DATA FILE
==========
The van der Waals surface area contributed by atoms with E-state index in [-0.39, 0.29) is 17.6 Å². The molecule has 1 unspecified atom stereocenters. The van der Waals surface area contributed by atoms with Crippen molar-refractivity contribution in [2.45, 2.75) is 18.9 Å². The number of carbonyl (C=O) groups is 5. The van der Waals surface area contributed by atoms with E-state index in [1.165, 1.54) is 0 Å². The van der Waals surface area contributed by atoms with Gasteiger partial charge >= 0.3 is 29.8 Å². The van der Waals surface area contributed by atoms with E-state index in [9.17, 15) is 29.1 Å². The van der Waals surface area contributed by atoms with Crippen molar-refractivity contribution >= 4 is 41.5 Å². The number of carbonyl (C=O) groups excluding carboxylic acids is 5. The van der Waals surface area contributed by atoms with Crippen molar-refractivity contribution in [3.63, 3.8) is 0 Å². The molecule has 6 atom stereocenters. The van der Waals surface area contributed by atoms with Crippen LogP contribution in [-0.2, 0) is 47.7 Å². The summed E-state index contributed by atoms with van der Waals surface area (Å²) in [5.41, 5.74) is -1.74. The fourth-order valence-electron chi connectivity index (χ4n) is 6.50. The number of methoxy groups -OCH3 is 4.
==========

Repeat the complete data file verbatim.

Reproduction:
The van der Waals surface area contributed by atoms with E-state index in [-0.39, 0.29) is 17.6 Å². The molecule has 1 unspecified atom stereocenters. The van der Waals surface area contributed by atoms with Crippen molar-refractivity contribution in [2.45, 2.75) is 18.9 Å². The number of carbonyl (C=O) groups is 5. The van der Waals surface area contributed by atoms with E-state index in [1.165, 1.54) is 0 Å². The van der Waals surface area contributed by atoms with Gasteiger partial charge >= 0.3 is 29.8 Å². The van der Waals surface area contributed by atoms with E-state index in [9.17, 15) is 29.1 Å². The van der Waals surface area contributed by atoms with Crippen molar-refractivity contribution >= 4 is 41.5 Å². The number of carbonyl (C=O) groups excluding carboxylic acids is 5. The van der Waals surface area contributed by atoms with Crippen molar-refractivity contribution in [3.63, 3.8) is 0 Å². The molecule has 6 atom stereocenters. The van der Waals surface area contributed by atoms with Crippen LogP contribution in [-0.2, 0) is 47.7 Å². The summed E-state index contributed by atoms with van der Waals surface area (Å²) in [5.41, 5.74) is -1.74. The fourth-order valence-electron chi connectivity index (χ4n) is 6.50. The number of methoxy groups -OCH3 is 4.